This launch is the first conducted by Rocket Lab since Covid-19 national restrictions were eased earlier this month. Rocket Lab, a space systems company and a global major in dedicated small satellite launch, has successfully launched its 12th Electron mission and deployed satellites to orbit for NASA, the National Reconnaissance Office (NRO) and the University of New South Wales (UNSW) Canberra Space. The Dont Stop Me Now mission launched from Rocket Lab Launch Complex 1 on New Zealands M?hia Peninsula on June 13, 2020. The mission was Rocket Labs 12th Electron launch and continued the companys record of 100% mission success for customers since Electrons first orbital mission in January 2018. Rocket Lab has now deployed 53 satellites to orbit with the Electron launch vehicle. This launch is the first conducted by Rocket Lab since Covid-19 national restrictions were eased earlier this month, demonstrating the companys rapid launch and responsive space capability for small satellite customers. The satellites deployed as part of this rideshare mission include NASAs ANDESITE (Ad-Hoc Network Demonstration for Extended Satellite-Based Inquiry and Other Team Endeavors) satellite created by students and professors at Boston University to study Earths magnetic field as part of NASAs CubeSat Launch Initiative (CSLI); three payloads designed, built and operated by the NRO; and the M2 Pathfinder satellite, a collaboration between the UNSW Canberra Space and the Australian Government, to test communications architecture and other technologies. This latest mission marks the second time NASA and the NRO have launched payloads on Electron, following dedicated missions for each organisation in 2018 and 2020 respectively. Rocket Lab founder and chief executive, Peter Beck, said the mission highlighted Electrons continued ability to meet the needs of government missions, whether payloads required a dedicated mission or could fly as part of rideshare. It was a privilege to once again provide access to space for the NRO and NASA, and to welcome UNSW Canberra Space to orbit for the first time, commented Beck. Missions like this one are a testament to the flexibility we offer small satellite operators through our ability to deploy multiple payloads to precise and individual orbits on the same launch. This collaborative mission was also a great demonstration of Rocket Labs capability in meeting the unique national security needs of the NRO, while on the same mission making space easy and accessible for educational payloads from NASA and UNSW Canberra. Im also incredibly proud of the way our team has quickly adapted to working safely and efficiently to ensure our customers remain connected to space through the challenges posed by Covid-19. With the pandemic restrictions now easing, Rocket Lab has also returned to full production of Electron launch vehicles and Photon satellites. Rocket Lab is now delivering a launch vehicle off the production line every 18 days to meet a busy launch manifest for the rest of the year. Final checks are being completed in the lead up to Rocket Labs first launch from its new U.S. launch site, Launch Complex 2 in Virginia a dedicated mission in partnership with the Department of Defenses Space Test Program, and the Space and Missile Systems Centers Small Launch and Targets Division. The mission is scheduled for Q3 2020. Details of Rocket Labs next launch from Launch Complex 1 will be announced shortly.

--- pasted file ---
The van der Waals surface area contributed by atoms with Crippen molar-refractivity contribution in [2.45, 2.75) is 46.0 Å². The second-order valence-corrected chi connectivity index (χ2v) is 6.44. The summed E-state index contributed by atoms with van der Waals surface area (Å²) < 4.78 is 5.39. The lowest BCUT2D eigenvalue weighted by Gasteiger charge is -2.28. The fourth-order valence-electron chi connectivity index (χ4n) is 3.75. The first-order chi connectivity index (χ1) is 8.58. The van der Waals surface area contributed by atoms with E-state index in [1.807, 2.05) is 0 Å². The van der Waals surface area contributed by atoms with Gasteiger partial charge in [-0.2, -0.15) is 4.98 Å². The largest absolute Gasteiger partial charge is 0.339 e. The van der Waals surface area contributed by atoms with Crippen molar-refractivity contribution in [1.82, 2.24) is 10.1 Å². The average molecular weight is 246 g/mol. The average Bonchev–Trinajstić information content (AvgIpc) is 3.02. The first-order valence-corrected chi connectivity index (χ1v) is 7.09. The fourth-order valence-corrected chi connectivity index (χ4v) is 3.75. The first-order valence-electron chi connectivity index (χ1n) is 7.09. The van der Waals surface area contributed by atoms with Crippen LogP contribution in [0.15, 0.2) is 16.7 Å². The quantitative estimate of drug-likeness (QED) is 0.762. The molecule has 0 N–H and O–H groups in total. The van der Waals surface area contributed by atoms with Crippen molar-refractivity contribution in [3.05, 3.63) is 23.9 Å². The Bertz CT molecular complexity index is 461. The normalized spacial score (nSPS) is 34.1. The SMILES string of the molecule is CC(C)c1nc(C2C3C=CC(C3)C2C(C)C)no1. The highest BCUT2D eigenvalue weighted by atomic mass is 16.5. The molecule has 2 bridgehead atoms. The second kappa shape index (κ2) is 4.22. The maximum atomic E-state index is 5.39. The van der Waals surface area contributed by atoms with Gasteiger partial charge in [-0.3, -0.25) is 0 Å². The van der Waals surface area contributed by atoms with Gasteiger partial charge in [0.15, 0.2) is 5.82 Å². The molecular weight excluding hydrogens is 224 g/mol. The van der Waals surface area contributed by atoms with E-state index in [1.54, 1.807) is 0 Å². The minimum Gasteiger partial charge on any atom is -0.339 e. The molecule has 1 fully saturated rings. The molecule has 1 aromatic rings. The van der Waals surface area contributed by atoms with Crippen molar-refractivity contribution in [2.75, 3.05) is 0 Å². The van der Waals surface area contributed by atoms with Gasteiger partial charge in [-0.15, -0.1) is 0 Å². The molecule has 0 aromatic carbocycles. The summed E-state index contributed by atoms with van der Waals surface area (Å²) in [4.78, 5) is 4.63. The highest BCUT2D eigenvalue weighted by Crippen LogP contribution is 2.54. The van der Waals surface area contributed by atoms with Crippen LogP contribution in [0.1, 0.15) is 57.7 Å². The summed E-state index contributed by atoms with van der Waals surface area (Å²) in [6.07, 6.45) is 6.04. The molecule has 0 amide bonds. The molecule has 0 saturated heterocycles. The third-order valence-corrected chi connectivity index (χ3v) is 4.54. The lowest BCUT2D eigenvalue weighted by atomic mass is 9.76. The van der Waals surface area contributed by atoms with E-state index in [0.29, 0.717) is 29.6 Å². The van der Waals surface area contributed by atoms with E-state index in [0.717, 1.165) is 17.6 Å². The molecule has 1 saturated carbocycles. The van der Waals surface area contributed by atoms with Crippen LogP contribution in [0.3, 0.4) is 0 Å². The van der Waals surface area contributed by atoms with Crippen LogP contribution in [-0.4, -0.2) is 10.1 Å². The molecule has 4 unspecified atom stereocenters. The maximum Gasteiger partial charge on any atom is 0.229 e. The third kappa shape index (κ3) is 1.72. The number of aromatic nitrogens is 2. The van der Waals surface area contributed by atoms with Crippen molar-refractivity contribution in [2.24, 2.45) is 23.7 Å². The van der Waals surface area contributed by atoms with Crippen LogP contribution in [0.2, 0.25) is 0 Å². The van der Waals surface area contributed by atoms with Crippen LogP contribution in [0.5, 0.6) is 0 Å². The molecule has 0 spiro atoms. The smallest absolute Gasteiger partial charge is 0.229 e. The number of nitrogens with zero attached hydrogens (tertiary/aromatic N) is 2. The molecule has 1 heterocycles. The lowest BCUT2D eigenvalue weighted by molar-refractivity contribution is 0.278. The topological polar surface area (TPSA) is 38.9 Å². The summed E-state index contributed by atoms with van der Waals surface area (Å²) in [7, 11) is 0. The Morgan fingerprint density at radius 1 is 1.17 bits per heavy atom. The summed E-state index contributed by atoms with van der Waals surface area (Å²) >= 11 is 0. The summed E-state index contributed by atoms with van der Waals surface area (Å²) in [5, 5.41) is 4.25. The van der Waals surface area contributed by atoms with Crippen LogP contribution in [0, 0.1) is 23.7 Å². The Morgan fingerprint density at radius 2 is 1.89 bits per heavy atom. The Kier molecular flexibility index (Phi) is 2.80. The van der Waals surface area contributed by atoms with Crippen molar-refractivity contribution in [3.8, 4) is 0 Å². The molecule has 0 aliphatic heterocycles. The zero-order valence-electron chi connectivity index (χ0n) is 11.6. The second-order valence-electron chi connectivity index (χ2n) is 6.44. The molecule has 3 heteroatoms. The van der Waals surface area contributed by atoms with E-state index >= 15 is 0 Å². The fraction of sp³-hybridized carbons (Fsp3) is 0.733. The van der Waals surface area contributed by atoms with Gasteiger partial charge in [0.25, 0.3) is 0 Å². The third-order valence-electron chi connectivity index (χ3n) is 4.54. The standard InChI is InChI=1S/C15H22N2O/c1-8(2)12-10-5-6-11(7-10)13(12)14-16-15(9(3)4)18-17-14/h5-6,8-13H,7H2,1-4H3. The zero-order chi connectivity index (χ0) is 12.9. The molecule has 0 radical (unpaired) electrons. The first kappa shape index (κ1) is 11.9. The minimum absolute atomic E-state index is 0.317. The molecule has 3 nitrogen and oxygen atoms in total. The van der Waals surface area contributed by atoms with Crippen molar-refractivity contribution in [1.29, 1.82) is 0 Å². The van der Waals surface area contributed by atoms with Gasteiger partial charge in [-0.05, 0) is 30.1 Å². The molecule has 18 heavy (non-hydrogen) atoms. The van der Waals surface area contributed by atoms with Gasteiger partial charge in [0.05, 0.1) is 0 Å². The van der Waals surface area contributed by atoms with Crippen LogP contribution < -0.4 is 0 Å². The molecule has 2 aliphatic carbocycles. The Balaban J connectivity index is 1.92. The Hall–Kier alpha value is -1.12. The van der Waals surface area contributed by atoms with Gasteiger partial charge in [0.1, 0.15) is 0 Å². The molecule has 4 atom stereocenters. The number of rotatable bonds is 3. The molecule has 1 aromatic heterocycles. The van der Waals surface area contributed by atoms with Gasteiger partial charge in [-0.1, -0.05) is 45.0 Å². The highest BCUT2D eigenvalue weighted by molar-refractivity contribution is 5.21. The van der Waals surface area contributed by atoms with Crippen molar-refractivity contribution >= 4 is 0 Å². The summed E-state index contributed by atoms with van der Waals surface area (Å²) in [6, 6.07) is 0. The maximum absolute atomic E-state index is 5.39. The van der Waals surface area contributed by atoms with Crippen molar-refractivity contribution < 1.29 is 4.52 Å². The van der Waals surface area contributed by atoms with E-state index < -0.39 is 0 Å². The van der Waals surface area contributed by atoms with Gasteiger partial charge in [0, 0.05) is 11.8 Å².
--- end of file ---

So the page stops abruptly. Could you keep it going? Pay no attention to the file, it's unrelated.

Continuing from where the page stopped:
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Parents demand clarity on children's return to school - Independent.ie